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Conor Coady has become Wolves' indispensable leader in Roy Keane mould


It must have been strange from Conor Coady, looking in from the outside.

After 127 consecutive league appearances, the question on Monday night was whether his absence would be felt.

Ninety minutes was all it took. The answer was an unequivocal ‘Yes.’

Nuno Espirito Santo has built Wolves’ success upon structure. And it’s that system – with Coady at its’ heart – that has been the platform from which the club has bounded into the upper reaches of the Premier League.

The Portuguese boasts fine players. The spine of his side is particularly impressive.



Wolves sorely missed their captain on Monday
Wolves sorely missed their captain on Monday

Joao Moutinho has played for and against the best. Ruben Neves will surely do similar in a career that is pointing towards stardom. Raul Jimenez can count Manchester United among his suitors. Rui Patricio…the list goes on.

But at the end of an entertaining second-half in which the hosts could have argued their case for all three points, it was Coady who was the name on everyone’s lips.

Why?

He was missed. He takes responsibility. He organises from the back but leads from the front.

The newly-capped England international is the main voice at Molineux. Out on the pitch and away from it too.



Coady has been called into the England set-up and scored last month
Coady has been called into the England set-up and scored last month

Successful changing-rooms have good senior professionals at their heart. Very few clubs manage any kind of success without the elder statesmen setting an example.

It’s happened throughout the ages. The term ‘leader’ is bandied about. Few are identified.

Footballers can develop leadership qualities.

But players don’t just follow anyone. Look at Liverpool. It’s not difficult to pick out those who maintain the standards at Anfield, namely Messrs Milner and Henderson.

Manchester City haven’t been the same since Vincent Kompany left.



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Back in the day, Manchester United had Roy Keane and Gary Neville to keep the dressing-room at Old Trafford in line.

Leicester City’s title-winners in 2016 had plenty of voices. But skipper Wes Morgan, keeper Kasper Schmeichel and goal-getter Jamie Vardy were the ones who defied the odds.

It’s no co-incidence that Foxes’ chief Brendan Rodgers made sure that, hey guess what, all those three are still around in the East Midlands. Smooth in blarney he may be, but the Ulsterman is no fool.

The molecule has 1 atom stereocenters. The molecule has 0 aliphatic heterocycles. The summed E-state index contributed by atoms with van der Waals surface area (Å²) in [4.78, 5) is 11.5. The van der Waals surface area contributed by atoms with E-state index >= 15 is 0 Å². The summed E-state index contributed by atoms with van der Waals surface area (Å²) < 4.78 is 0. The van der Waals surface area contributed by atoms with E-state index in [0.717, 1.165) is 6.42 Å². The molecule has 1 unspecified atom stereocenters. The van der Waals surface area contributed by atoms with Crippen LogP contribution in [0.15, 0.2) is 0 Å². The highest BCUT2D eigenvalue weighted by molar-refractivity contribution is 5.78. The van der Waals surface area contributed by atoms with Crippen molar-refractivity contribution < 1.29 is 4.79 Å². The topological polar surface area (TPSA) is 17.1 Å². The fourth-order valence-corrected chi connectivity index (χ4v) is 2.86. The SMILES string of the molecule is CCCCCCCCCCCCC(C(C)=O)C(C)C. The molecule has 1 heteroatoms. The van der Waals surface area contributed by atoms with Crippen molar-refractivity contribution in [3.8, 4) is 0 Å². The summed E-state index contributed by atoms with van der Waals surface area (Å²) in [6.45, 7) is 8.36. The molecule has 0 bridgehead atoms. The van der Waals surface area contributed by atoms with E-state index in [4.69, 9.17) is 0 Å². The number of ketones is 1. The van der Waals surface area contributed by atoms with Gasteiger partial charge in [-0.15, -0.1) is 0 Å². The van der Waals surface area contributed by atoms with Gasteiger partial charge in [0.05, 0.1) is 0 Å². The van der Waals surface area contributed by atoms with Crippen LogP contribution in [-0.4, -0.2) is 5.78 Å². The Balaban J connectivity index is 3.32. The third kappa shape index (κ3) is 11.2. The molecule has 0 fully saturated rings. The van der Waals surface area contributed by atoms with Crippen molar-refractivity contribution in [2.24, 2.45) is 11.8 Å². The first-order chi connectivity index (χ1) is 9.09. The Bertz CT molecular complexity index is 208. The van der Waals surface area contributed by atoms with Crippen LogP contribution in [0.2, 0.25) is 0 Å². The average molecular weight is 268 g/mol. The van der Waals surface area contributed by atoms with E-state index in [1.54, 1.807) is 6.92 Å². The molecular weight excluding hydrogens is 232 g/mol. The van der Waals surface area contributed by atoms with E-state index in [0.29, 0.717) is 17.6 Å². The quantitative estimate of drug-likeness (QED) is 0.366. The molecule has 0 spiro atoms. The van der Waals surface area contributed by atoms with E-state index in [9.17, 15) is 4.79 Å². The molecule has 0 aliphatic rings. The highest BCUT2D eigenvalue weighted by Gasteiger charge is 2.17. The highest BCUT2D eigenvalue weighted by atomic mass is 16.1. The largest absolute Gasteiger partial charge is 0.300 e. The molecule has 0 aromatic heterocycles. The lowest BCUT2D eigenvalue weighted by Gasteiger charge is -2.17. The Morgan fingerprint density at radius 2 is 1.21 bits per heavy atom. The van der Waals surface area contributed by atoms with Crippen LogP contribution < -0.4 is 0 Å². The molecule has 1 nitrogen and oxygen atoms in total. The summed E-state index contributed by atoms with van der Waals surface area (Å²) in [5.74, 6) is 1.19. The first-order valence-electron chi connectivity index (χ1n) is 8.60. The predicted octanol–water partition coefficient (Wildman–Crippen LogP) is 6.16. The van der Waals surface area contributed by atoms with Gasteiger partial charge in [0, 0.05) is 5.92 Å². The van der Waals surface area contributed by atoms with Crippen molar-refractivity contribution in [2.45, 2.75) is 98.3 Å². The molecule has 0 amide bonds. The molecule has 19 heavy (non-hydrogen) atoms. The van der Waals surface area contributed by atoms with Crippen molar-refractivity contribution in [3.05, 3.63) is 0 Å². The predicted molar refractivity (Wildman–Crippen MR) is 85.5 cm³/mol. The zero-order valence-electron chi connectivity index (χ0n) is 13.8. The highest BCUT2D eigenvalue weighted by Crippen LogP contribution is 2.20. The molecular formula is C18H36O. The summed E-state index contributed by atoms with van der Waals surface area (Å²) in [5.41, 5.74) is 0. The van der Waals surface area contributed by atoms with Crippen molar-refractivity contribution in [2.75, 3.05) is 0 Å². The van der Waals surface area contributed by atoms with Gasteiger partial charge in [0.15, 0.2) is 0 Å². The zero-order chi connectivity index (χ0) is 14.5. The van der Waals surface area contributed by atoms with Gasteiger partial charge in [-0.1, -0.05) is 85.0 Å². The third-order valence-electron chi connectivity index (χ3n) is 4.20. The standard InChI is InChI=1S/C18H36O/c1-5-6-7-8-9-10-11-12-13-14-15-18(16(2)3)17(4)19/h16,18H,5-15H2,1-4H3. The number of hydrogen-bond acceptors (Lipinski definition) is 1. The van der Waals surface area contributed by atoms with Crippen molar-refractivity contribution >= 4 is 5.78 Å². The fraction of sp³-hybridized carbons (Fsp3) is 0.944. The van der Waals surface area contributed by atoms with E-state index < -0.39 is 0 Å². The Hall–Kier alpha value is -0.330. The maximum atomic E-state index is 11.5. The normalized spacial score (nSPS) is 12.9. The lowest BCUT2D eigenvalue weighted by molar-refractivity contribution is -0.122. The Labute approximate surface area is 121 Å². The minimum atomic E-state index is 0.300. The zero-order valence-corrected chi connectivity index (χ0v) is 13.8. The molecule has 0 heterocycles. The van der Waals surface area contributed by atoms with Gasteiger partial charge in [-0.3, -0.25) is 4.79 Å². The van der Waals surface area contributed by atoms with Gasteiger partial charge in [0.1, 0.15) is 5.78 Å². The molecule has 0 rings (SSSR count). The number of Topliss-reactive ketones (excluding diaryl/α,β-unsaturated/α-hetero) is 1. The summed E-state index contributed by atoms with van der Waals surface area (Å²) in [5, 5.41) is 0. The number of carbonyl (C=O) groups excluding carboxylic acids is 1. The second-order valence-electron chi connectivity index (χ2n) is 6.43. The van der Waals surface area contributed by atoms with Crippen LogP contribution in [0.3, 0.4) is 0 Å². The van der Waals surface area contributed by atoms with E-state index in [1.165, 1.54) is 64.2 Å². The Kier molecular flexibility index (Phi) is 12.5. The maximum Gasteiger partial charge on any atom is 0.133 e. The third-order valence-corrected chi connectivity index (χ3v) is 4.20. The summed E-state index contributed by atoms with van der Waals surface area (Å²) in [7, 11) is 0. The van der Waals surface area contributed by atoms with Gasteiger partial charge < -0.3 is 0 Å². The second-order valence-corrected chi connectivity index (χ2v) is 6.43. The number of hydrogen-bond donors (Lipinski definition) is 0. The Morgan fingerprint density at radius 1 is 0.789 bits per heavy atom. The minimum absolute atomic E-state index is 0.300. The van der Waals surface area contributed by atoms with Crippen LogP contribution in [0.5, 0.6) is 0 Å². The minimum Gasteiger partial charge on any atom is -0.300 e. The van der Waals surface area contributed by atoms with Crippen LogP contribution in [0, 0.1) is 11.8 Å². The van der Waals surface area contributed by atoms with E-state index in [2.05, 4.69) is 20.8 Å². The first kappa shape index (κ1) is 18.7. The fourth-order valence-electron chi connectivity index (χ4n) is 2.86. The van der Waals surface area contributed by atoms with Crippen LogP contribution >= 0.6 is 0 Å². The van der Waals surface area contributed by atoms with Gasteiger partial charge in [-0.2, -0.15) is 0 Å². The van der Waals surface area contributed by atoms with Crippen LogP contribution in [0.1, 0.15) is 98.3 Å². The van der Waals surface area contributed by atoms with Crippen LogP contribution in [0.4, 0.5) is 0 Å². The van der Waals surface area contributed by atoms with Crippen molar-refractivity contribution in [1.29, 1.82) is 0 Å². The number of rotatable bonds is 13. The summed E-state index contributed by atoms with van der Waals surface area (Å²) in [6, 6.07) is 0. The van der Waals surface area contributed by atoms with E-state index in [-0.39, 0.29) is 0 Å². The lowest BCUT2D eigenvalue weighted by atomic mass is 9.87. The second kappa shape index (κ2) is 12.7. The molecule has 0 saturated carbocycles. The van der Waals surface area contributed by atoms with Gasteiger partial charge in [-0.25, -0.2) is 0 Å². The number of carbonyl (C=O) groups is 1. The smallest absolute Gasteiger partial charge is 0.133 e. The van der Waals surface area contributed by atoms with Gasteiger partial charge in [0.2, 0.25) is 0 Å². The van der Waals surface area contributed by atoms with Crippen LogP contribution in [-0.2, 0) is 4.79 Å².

At Molineux, Coady is the man whose appearance in an old gold shirt gives the reassurance of a security blanket.

Supporters can rest easy in the knowledge that Nuno’s orders will be followed by his on-field lieutentant.



The defender is Wolves' version of legendary Man Utd skipper Roy Keane
The defender is Wolves’ version of legendary Man Utd skipper Roy Keane

It’s only because of lockdown that the talents of the former Liverpool trainee have been truly appreciated.

During the west Midlands’ derby at Aston Villa seven months ago, with behind-closed-doors games still a novelty, it was relentless. Incessant.

“Move here, back there, come in, go out, move forward…’ interspersed with a few ‘well dones’ and there you have the main body of the script.

But Wolves had none of that on Monday night. It was a very uncharacteristic defensive display.

And, all right, they had to go chasing – which is not either something the Portuguese’s side are still comfortable with – and they pulled it off but it wasn’t convincing.

Of course, there is no single player who is ever bigger than the club.

As a student during the 1990s and living in halls of residence outside the stand that now bears his name, yours truly witnessed the growth of one of the players who, for a brief moment in time, could claim to be as important.

Steve Bull – with the help of others – was the spearhead of the revival that really should have seen the Black Country club return to the top-flight by the turn of the Millennium.

The striker made his mark through a simply outstanding goal return. Wolves were still in the Third Division when he earned a call-up to the national side.

Should Coady be a regular starter for England? Have your say below.



Coady has become a player Wolves can ill-afford to be without
Coady has become a player Wolves can ill-afford to be without

 

Coady has done it through the force of his personality, the fact he fits like a hand in glove with the system that Nuno wants to play and the fact he has grown into his role at the heart of a three-man backline.

He can see the play in front of him and has married up the unique nature of Wolves’ Iberian-heavy dressing-room, bringing together the new and old, knitting them into the fabric of the club.

The defender has been rewarded with a call-up by Gareth Southgate. He has just signed a new five-year contract.

Coady couldn’t be further from the eye-catching heroics of arch goal-getter Steve Bull.

But, choosing words written about a defender of another club, he is very much the “Captain, leader, legend,’ that Wolves, if they are to maintain their upwards path, cannot do without.





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